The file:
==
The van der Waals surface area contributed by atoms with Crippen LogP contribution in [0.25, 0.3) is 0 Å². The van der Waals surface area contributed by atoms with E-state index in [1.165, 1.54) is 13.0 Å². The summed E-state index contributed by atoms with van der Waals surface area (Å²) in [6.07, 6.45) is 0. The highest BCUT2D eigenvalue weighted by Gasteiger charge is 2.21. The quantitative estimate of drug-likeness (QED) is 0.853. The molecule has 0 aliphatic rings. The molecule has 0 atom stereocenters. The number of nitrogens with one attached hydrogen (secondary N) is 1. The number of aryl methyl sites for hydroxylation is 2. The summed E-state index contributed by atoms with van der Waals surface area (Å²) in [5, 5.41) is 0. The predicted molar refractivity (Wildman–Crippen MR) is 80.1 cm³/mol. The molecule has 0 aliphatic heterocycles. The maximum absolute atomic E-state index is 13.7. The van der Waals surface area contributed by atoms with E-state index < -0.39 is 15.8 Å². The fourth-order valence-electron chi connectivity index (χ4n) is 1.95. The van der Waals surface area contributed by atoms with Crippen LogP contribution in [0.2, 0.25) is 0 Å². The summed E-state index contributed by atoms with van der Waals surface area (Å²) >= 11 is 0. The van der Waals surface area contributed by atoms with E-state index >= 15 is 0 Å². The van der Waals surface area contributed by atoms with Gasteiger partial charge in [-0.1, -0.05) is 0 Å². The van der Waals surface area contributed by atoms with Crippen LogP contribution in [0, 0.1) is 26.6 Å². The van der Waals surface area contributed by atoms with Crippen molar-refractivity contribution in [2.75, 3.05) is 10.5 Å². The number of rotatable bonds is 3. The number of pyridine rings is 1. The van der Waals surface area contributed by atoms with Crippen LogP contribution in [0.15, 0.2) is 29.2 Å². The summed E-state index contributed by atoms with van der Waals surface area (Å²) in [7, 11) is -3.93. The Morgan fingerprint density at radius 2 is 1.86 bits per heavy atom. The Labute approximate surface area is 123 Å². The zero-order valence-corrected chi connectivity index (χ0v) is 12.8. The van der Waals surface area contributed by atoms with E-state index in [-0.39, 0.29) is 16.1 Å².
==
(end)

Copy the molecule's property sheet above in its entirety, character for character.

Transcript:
The van der Waals surface area contributed by atoms with Crippen LogP contribution in [0.25, 0.3) is 0 Å². The van der Waals surface area contributed by atoms with E-state index in [1.165, 1.54) is 13.0 Å². The summed E-state index contributed by atoms with van der Waals surface area (Å²) in [6.07, 6.45) is 0. The highest BCUT2D eigenvalue weighted by Gasteiger charge is 2.21. The quantitative estimate of drug-likeness (QED) is 0.853. The molecule has 0 aliphatic rings. The molecule has 0 atom stereocenters. The number of nitrogens with one attached hydrogen (secondary N) is 1. The number of aryl methyl sites for hydroxylation is 2. The summed E-state index contributed by atoms with van der Waals surface area (Å²) in [5, 5.41) is 0. The predicted molar refractivity (Wildman–Crippen MR) is 80.1 cm³/mol. The molecule has 0 aliphatic heterocycles. The maximum absolute atomic E-state index is 13.7. The van der Waals surface area contributed by atoms with E-state index < -0.39 is 15.8 Å². The fourth-order valence-electron chi connectivity index (χ4n) is 1.95. The van der Waals surface area contributed by atoms with Crippen LogP contribution in [0.2, 0.25) is 0 Å². The summed E-state index contributed by atoms with van der Waals surface area (Å²) >= 11 is 0. The van der Waals surface area contributed by atoms with E-state index >= 15 is 0 Å². The van der Waals surface area contributed by atoms with Gasteiger partial charge in [-0.1, -0.05) is 0 Å². The van der Waals surface area contributed by atoms with Crippen LogP contribution in [0, 0.1) is 26.6 Å². The van der Waals surface area contributed by atoms with Crippen molar-refractivity contribution in [2.75, 3.05) is 10.5 Å². The number of rotatable bonds is 3. The number of pyridine rings is 1. The van der Waals surface area contributed by atoms with Crippen LogP contribution in [0.15, 0.2) is 29.2 Å². The summed E-state index contributed by atoms with van der Waals surface area (Å²) in [7, 11) is -3.93. The Morgan fingerprint density at radius 2 is 1.86 bits per heavy atom. The Labute approximate surface area is 123 Å². The zero-order valence-corrected chi connectivity index (χ0v) is 12.8. The van der Waals surface area contributed by atoms with E-state index in [-0.39, 0.29) is 16.1 Å².